Types of Ethernet cables – straight-through and crossover

Ethernet cables can come in two forms when it comes to wiring:

1. Straight-through cable

This cable type has identical wiring on both ends (pin 1 on one end of the cable is connected to pin 1 at the other end of the cable, pin 2 is connected to pin 2 etc.):

Straight-through cable

This type of cable is used to connect the following devices:

  • computer to hub
  • computer to switch
  • router to hub
  • router to switch

Computers and routers use wires 1 and 2 to transmit data and wires 3 and 6 to receive data. Hubs and switches use wires 1 and 2 to receive data and wires 3 and 6 to send data. That is why, if you want to connect two computers together, you will need a crossover cable.

2. Crossover cable

With the crossover cable, the wire pairs are swapped, which means that different pins are connected together – pin 1 on one end of the cable is connected to pin 3 on the other end, pin 2 on one end is connected to pin 6 on the other end (Photo credit: Wikipedia):

crossover cable

This type of cable is used when you need to connect two devices that use same wires to send and receive data. For example, consider connecting two computers together. If you use straight-through cable, with identical wiring in both ends, both computers will use wires 1 and 2 to send data. If computer A sends some packets to computer B, computer A will send that data using wires 1 and 2. That will cause a problem because computers expect packets to be received on wires 3 and 6, and your network will not work properly. This is why you need to use a crossover cable for such connections.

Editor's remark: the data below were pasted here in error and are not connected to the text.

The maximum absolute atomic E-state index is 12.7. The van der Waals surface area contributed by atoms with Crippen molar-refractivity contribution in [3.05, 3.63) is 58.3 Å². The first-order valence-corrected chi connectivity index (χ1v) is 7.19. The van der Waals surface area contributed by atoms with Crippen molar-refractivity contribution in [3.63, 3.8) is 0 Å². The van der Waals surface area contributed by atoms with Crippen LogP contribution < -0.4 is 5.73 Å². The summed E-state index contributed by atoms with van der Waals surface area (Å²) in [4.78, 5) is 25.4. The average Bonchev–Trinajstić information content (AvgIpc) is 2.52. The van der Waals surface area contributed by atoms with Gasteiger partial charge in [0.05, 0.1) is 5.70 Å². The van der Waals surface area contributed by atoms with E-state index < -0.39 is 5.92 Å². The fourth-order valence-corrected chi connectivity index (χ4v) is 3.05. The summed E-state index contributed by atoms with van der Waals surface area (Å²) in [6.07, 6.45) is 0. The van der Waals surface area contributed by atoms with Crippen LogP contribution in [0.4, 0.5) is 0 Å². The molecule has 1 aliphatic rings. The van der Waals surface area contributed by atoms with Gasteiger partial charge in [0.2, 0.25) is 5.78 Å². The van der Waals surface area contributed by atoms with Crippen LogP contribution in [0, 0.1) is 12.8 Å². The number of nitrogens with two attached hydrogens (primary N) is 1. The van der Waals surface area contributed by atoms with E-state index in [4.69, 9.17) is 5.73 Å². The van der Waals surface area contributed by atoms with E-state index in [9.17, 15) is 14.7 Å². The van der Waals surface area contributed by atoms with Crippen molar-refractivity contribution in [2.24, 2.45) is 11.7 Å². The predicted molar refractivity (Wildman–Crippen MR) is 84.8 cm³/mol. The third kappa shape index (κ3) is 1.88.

Newer devices support the Auto MDI-X capability to automatically detect and configure the required cable connection type. This removes the need for a specific cable type between certain devices. Also, note that the Gigabit Ethernet and faster standards use all four wire pairs to transfer data in both direction simultaneously.

Prerequisites for 200-301

200-301 is a single exam, consisting of about 120 questions. It covers a wide range of topics, such as routing and switching, security, wireless networking, and even some programming concepts. As with other Cisco certifications, you can take it at any of the Pearson VUE certification centers.

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